Ofcom Opens Consultation On BBC Digital License
The regulator invites industry views on extending the pubcaster's digital broadcasting ticket for 12 years from November 2014.
LONDON –Britain's media watchdog Ofcom has opened its books on a consultation on whether or not to grant the BBC a license to operate its bouquet of digital terrestrial television channels for a further 12 years from November 2014.
The pubcaster currently holds a license to operate its DTT services until November 2014 and applied to Ofcom to renew for a dozen more years from that date.
And it may cost the broadcaster extra if the license, granted under the Broadcasting Act 1996, gets rubber-stamped.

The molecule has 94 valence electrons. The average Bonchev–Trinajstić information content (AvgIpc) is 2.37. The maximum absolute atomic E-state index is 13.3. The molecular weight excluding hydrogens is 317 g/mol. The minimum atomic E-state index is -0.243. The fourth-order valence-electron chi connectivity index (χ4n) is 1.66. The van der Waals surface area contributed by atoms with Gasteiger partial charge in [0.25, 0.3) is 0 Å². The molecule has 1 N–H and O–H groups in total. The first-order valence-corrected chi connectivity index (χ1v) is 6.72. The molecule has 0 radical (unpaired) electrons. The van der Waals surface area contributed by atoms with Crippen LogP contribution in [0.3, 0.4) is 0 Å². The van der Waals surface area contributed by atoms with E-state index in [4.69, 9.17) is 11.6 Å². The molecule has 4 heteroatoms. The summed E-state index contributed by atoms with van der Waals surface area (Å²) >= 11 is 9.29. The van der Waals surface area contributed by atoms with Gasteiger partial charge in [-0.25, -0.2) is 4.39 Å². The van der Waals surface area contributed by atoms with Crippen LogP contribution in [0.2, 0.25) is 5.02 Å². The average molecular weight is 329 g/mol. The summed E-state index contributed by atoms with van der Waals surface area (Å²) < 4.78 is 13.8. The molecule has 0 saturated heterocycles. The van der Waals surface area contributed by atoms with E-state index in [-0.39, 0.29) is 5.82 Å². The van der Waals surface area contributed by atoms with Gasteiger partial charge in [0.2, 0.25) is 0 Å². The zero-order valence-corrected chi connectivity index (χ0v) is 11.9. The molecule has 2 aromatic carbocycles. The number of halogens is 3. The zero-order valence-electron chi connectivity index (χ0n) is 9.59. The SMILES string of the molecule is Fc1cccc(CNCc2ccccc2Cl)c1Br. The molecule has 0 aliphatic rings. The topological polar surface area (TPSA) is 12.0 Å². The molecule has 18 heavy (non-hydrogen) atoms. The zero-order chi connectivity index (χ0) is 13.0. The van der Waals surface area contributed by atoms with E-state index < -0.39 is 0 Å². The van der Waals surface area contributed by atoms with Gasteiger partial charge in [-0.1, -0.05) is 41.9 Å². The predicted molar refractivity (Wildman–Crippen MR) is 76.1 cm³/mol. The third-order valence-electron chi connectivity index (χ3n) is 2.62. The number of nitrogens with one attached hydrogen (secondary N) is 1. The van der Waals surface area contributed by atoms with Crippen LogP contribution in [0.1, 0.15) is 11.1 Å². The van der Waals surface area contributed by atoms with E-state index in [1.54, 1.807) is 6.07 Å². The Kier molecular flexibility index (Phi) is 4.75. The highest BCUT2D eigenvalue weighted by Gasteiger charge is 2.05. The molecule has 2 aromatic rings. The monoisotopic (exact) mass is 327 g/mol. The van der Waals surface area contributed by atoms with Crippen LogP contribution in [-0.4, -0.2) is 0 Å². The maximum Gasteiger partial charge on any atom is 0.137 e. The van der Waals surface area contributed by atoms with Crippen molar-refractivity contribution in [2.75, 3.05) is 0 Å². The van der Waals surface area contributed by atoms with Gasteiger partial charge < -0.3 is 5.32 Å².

Ofcom said it is consulting on its initial decision not to require the BBC to make additional payments, "in the form of a percentage of multiplex revenue" for the renewal to up the broadcaster's commitment to making the DTT services more available and subsidizing the costs to the consumer of buying set-top boxes and digital receivers.
Ofcom is now gathering submissions from the industry, the public and other interested parties and plans to set out proposals before taking them to the government's culture, olympics, media and sports minister.
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